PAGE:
1 Big Lesson from Showtime's Couples Therapy

Even just a couple of month's ago, if I'd seen that Amazon Prime was offering the first season of a show called "Couples Therapy" FREE for a month I would have kept on scrolling. The new me, however, the me in desperate search for blog content was ready to check it out.


It was not just that I'm blogging and vlogging now... I did want to see how the reality TV version of a couple's therapist would be portrayed. I cannot tell you how many times I've watched something that had a character as a therapist or one who had to go see a counselor that ended in me with my hands in the air saying, "they would never say (or do) that in real life."


In that light, Couples Therapy was a breath of fresh air. I should also note that this show is not in the ilk of made-up, "reality," but is, in fact a documentary series.


The main character is the therapist herself, Dr. Olna Guralnik. What she does well, that makes her likeable, relatable, effective and legit is actually quite simple - SHE LISTENS!


The guru's call it active listening. You are doing more than just taking in the words of another, you are acting in such a way to engage with those words and relay to the speaker that you are hearing them. Someone, at some point developed the 3 R's of active listening: Repeat, reflect and respond.


A man sits on the couch in Dr. Guralnik's office and says, "It made me feel uncomfortable."

She repeats, "Mmhmm, OK, it made you feel uncomfortable."

He says, "Yes... well maybe more surprised than uncomfortable, but surprised in an uncomfortable kind of way."

She reflects, "and you expressed this to your partner? Did you let them know how you felt?"

They answer. They go deeper.

She responds, "That must have been a very difficult thing for you to process given all that you've shared with me so far."


This kind o


f conversation happened over and over again. So simple, yet so profound. The clients love it. WHY? Because so often, one of the biggest beefs in marriage is that you've got this person who is supposed to live you more than any other person in the world and yet you feel like they aren't listening to you. Clients love it because they finally feel like someone is listening.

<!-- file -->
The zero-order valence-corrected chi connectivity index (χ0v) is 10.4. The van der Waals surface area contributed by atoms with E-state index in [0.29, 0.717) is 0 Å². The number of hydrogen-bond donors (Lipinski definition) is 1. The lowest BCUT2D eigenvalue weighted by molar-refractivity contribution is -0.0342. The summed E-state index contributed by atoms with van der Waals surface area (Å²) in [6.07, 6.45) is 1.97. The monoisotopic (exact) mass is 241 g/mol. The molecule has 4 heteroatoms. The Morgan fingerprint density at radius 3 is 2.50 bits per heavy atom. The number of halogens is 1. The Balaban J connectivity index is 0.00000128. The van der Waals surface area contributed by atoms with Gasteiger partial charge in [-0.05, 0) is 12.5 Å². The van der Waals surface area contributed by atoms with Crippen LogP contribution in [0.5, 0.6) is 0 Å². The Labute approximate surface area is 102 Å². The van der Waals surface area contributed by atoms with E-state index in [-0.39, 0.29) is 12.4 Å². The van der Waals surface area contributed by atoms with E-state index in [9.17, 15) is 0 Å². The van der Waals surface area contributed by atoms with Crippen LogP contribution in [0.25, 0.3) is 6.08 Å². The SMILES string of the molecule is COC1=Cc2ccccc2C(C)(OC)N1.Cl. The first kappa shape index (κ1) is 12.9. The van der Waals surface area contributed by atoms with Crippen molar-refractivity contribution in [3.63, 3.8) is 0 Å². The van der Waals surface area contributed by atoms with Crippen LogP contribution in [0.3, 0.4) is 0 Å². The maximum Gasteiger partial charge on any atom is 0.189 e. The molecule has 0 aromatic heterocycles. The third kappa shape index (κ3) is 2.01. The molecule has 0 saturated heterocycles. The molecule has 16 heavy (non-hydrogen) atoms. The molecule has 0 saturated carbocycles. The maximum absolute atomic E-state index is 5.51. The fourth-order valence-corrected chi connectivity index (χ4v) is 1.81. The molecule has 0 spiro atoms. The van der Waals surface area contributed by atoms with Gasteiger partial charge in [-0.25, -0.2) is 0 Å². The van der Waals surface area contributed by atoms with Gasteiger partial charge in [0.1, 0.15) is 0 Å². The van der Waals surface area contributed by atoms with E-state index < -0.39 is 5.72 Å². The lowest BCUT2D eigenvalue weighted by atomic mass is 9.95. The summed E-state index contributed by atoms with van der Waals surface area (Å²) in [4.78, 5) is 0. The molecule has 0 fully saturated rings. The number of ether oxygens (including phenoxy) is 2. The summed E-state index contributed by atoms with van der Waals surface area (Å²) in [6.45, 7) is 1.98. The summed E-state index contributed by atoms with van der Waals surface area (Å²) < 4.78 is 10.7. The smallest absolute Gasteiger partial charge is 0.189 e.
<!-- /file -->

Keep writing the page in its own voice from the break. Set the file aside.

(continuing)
Counselors, therapists and the like use this kind of listening power all of the time.

Couples, rarely do.


Hmmmm.


It is hard to be an active listener because we TEND to process things selfishly.

If your spouse says that something made them feel uncomfortable, many people do not respond in a "tell-me-more" kind of way. Instead, the listener often takes offense or tries to solve the problem.

The counselor has the ability and responsibility to remain objective.

The counselor, in the helping role can help best by understanding the issues. They understand best by listening actively. The have these advantages: they are not emotionally involved (not overly at least), they are entering the conversation with a clear understanding of their role and they are getting paid to do it.

This is why counseling can be good and helpful.

It may also offer some insight on how we can be better listeners.


It may not be reasonable and it could even get annoying if you practiced active listening ALL THE TIME. You could try and see how it goes. For those who may want to ease your way into it try this 2 step:

  1. Redefine your conversations. Conversations go like this. I talk, you listen, you talk, I listen, etc. etc. There is a normal ebb and flow of things. You present your problem, I present a solution. I present my issue, you get mad and storm off. Whatever it might be, there is a give and take. We have all been in the conversations in which one party said something like, "I don't want any solutions right now, I just want to vent!" OK. There is no way that your spouse would be able to magically know when the solutions should come and when the venting is just for venting's sake - so we need to be aware enough to pre-define the conversations or calm and cool enough to redefine them as we go.

  2. Redefine your role. Once the conversation is defined as one in which one person just needs to be heard. The other mate can identify as the listener/helper and go into active listening mode.

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